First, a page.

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14 thoughts on “New sites for deaf school, state archives building announced by governor

  1. I think the location on the canal for the new state archives building is fine. One caveat, the canal level should have room for restaurants and or retail.

    1. Agreed. I am excited to see that strip of land developed and hope they engage the canal with space for dining/drinking.

    2. Agreed! The proximity to the State Museum, the Historical Society, and the State Library just makes sense. That parcel along the canal has been used for equipment storage for years and it’s unsightly. More activation and things to do along the canal is perfect!

  2. Can we put a mental health facility somewhere? We need housing for people to get them off the streets and out of our jails for quality treatment.
    Destroying our insane asylums was understandable, but not having an alternative is not acceptable.

    We can’t allow criminally insane people to mix with homeless and take over our city.

  3. Always thought the State might consider the old Indianapolis City/County Building. It is beautiful and unique in Architecture and quite ornate interiors . Thought it would coincide with Archives.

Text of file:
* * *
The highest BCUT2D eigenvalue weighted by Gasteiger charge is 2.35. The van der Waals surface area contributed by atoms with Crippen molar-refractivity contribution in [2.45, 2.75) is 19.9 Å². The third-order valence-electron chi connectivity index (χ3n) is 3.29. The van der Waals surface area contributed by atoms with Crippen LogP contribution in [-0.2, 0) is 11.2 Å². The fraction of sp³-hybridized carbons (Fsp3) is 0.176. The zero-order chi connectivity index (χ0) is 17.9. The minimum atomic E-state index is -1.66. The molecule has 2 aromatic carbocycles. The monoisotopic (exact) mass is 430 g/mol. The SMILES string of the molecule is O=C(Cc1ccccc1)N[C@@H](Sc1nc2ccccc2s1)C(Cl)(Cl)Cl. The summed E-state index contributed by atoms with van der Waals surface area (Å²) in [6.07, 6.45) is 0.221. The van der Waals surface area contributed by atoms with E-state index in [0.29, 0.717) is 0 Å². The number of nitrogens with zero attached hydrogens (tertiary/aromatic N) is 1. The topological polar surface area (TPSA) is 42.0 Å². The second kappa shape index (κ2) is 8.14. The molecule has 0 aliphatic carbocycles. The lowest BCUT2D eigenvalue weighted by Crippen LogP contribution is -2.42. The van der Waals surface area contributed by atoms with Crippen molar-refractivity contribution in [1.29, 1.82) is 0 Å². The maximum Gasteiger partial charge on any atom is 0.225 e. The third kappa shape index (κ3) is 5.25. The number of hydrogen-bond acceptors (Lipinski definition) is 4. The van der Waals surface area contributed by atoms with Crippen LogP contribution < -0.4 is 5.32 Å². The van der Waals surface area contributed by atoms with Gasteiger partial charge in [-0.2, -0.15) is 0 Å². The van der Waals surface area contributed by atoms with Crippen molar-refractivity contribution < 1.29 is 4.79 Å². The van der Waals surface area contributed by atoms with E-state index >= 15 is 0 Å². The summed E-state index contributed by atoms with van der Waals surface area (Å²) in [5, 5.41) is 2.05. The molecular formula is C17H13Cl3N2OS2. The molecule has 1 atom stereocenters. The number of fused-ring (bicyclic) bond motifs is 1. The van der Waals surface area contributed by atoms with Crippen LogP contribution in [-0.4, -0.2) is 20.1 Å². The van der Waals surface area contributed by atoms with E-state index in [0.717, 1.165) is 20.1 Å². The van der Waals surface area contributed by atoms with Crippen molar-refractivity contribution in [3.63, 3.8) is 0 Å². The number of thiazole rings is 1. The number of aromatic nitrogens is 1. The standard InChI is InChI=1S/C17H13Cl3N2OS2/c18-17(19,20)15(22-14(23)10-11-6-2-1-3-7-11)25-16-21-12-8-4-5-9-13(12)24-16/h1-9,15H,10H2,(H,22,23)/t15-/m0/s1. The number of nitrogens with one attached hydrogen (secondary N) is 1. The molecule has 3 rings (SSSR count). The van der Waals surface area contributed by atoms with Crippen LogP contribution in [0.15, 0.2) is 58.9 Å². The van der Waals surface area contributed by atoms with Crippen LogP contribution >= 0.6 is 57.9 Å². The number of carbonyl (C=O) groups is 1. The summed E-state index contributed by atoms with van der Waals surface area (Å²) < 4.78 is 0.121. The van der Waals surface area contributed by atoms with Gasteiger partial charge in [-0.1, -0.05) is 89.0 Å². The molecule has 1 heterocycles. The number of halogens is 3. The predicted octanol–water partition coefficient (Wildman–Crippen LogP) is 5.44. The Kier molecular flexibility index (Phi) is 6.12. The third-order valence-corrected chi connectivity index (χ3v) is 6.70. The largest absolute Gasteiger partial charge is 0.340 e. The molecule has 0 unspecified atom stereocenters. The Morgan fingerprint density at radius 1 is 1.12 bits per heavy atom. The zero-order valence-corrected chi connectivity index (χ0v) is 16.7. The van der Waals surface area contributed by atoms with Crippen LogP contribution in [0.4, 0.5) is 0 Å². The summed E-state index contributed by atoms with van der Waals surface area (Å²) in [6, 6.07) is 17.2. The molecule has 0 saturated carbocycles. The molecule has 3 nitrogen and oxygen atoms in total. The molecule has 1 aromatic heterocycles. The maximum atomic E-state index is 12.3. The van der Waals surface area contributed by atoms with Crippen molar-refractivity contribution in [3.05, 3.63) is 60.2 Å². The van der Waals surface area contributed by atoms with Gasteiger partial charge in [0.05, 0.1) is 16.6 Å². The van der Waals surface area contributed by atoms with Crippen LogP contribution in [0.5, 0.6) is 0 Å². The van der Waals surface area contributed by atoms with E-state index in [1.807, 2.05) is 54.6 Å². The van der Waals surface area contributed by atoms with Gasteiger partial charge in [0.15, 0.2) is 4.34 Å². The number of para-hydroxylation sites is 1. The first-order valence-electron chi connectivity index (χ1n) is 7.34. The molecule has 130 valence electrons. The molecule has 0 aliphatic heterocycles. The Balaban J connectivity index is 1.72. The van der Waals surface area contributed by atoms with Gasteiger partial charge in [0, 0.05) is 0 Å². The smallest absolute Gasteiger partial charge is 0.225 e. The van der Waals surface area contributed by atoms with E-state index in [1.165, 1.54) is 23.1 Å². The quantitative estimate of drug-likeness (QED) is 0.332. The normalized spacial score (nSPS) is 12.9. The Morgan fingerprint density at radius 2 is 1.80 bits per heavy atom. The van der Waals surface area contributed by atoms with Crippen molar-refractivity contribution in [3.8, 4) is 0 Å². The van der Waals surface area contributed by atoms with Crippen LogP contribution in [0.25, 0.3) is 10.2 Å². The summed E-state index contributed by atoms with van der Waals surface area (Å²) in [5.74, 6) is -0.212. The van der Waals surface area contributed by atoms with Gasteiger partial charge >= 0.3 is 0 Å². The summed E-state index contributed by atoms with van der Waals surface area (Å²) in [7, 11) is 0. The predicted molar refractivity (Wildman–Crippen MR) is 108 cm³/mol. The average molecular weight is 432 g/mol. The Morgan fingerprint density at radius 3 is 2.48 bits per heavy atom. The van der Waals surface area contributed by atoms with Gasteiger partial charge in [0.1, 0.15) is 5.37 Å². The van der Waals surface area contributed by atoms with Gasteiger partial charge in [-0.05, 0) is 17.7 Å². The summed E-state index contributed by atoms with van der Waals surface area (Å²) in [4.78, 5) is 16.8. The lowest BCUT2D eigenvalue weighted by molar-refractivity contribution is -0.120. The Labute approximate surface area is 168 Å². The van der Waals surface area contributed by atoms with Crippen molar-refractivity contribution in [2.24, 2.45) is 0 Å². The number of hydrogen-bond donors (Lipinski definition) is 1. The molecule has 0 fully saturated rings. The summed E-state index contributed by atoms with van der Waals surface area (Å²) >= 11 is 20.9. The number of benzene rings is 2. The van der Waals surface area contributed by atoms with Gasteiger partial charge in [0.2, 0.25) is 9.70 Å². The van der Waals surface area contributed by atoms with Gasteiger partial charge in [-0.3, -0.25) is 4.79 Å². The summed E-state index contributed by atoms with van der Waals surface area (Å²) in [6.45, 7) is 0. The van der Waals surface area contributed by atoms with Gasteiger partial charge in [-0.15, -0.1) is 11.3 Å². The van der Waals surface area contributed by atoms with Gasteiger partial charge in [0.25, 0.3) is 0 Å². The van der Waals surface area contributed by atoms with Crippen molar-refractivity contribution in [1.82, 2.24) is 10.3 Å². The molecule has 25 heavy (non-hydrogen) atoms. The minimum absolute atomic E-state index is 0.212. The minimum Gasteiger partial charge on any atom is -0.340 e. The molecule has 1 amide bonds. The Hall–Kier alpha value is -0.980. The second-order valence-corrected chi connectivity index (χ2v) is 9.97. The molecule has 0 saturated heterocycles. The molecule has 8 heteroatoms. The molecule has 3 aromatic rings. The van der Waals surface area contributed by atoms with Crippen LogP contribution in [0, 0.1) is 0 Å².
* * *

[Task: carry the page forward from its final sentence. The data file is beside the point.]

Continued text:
4. Excellent decision! Glad the Governor decided to put these deserving kids needs over the developers who were foaming at the mouth for the chance to scoop up the property. Hopefully the technology and design of the facilities and exterior amenities are of the highest standards, easily updatable for future improvements, and set a new benchmark for future schools to emulate.

  5. How about Old Indianapolis City Hall for document storage? Amazing old bldg the City is doing minimum maintenance on while they figure out how to re-purpose it. Could get that for a song, rehab it and have beautiful old architecture to house + exhibit historical documents.

  6. Looking back over the past 15 years, Canal Park Advocates feels that we adduced, via our exhaustive case statement, the many good reasons for a park. We participated, exhaustingly, in the community, administrative and legislative process as needed along the way.

    On the plus side, our active efforts persuaded then-Gov. Daniels to cancel the State’sconsideration of the 2 private hotel proposals which were on the table in 2008.

    And we persuaded the powers-that-be to carefully consider the alternatives for fully 15 years— from 2007 to
    2022— as circumstances changed. During that time, the public was able to use and enjoy the open space.

    We’re disappointed that a prime location for a public gathering place on the canal across from the Indiana History Center will be built-upon and probably lost forever as open space. Yet we’re gratified that the site will be used for a needed public facility, one which protects the importance and utility of historical public records, instead of a hotel or other private commercial building. Perhaps the final design will incorporate some greenspace elements.